February, 2006

  • .NET Security Blog

    Enveloped PKCS #7 Signatures

    One of the new cryptography features in the v2.0 framework is the ability to work with PKCS #7 formatted messages . The PKCS features live in the new System.Security.Cryptography.Pkcs namespace in System.Security.dll, and are thin wrappers around the...
  • .NET Security Blog

    Which Package are the Security Tools In?

    When installing the v2.0 .NET redist package, you'll find that the .Net Configuration MMC snap-in is missing . As of v2.0, we've moved this tool to the SDK package, which you can download here: [x86] [ x64 ] [ IA64 ]. The split of security tools between...
  • .NET Security Blog

    SN v2.0 Works With PFX Files

    One enhancement to the v2.0 SN tool that may not get noticed right away is that it now has the ability to work with PKCS #12 PFX files in addition to SNK files. The logic here is that a self signed certificate stored in a PFX file is the moral equivalent...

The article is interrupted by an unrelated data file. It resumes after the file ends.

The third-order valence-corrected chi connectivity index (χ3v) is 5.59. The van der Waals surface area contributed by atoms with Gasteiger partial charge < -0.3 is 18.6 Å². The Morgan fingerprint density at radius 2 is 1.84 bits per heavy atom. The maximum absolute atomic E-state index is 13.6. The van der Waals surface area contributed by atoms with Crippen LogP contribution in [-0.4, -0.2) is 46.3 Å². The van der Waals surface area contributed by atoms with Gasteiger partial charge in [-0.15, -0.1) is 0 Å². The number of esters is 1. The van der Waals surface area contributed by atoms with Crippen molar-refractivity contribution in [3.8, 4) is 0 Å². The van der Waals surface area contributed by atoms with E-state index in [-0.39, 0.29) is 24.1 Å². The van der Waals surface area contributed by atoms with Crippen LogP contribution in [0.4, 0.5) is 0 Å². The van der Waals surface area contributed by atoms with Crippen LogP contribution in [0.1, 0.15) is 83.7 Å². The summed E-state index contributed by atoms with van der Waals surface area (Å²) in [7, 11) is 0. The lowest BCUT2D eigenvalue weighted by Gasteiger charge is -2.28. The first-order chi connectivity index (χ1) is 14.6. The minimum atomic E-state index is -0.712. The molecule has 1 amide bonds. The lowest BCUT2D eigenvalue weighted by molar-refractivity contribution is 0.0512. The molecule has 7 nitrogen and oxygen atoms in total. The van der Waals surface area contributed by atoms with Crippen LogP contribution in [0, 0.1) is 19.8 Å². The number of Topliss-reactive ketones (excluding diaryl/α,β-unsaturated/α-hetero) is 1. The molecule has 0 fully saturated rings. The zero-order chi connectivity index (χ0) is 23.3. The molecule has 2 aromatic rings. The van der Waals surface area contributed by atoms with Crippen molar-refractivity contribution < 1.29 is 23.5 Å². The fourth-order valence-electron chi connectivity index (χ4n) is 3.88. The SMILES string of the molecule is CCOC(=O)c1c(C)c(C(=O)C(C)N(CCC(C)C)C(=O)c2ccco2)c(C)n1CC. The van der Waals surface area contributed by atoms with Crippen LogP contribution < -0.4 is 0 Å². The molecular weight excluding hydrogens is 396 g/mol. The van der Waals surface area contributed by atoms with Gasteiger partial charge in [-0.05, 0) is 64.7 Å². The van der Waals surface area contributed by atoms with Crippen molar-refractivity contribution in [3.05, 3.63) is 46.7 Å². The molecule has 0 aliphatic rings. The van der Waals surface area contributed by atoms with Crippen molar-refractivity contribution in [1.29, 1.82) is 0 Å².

• .NET Security Blog

    The best part about today ...

    ... the availability of peanut butter cups 6 2/3 times bigger than normal . The best part about tomorrow? They'll probably be available for less than a dollar at Safeway. I can feel the waistline growing already :-)
  • .NET Security Blog

    APTCA and Custom Attributes

    Haibo just posted an excellent article about what happens when you use reflection to get a custom attribute across trust boundaries . The specific situation he talks about is when you have: A fully trusted assembly defining a custom attribute ...
  • .NET Security Blog

    What Happens If Security Policy Files Are Missing?

    We've previously discussed where the security policy files are located on your disk . Depending on how you install the CLR, you may find that the actual security .config files are missing -- what does the CLR do if it can't find them? Even if there...
  • .NET Security Blog

    Deny and PermitOnly Are Not For Sandboxing

    Deny and PermitOnly cannot be used to create an effective sandbox because like Assert , they function as stack walk modifiers -- meaning they modify the current call stack and not the grant set of an assembly. We talked about this previously in Assert...
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